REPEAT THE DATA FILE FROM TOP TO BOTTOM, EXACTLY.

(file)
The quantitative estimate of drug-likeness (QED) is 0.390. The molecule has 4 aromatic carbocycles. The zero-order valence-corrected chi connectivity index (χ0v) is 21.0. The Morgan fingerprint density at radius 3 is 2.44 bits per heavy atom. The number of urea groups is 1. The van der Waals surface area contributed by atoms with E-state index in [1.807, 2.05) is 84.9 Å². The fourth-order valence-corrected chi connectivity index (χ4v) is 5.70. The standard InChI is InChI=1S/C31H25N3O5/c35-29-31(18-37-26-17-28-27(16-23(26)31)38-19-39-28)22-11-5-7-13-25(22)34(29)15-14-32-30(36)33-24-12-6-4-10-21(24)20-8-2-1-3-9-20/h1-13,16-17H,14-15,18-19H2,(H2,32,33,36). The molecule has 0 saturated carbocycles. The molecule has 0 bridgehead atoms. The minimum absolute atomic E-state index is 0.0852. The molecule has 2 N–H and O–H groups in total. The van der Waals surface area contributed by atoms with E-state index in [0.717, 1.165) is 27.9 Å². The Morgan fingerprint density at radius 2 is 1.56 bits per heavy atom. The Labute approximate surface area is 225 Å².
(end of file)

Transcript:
The quantitative estimate of drug-likeness (QED) is 0.390. The molecule has 4 aromatic carbocycles. The zero-order valence-corrected chi connectivity index (χ0v) is 21.0. The Morgan fingerprint density at radius 3 is 2.44 bits per heavy atom. The number of urea groups is 1. The van der Waals surface area contributed by atoms with E-state index in [1.807, 2.05) is 84.9 Å². The fourth-order valence-corrected chi connectivity index (χ4v) is 5.70. The standard InChI is InChI=1S/C31H25N3O5/c35-29-31(18-37-26-17-28-27(16-23(26)31)38-19-39-28)22-11-5-7-13-25(22)34(29)15-14-32-30(36)33-24-12-6-4-10-21(24)20-8-2-1-3-9-20/h1-13,16-17H,14-15,18-19H2,(H2,32,33,36). The molecule has 0 saturated carbocycles. The molecule has 0 bridgehead atoms. The minimum absolute atomic E-state index is 0.0852. The molecule has 2 N–H and O–H groups in total. The van der Waals surface area contributed by atoms with E-state index in [0.717, 1.165) is 27.9 Å². The Morgan fingerprint density at radius 2 is 1.56 bits per heavy atom. The Labute approximate surface area is 225 Å².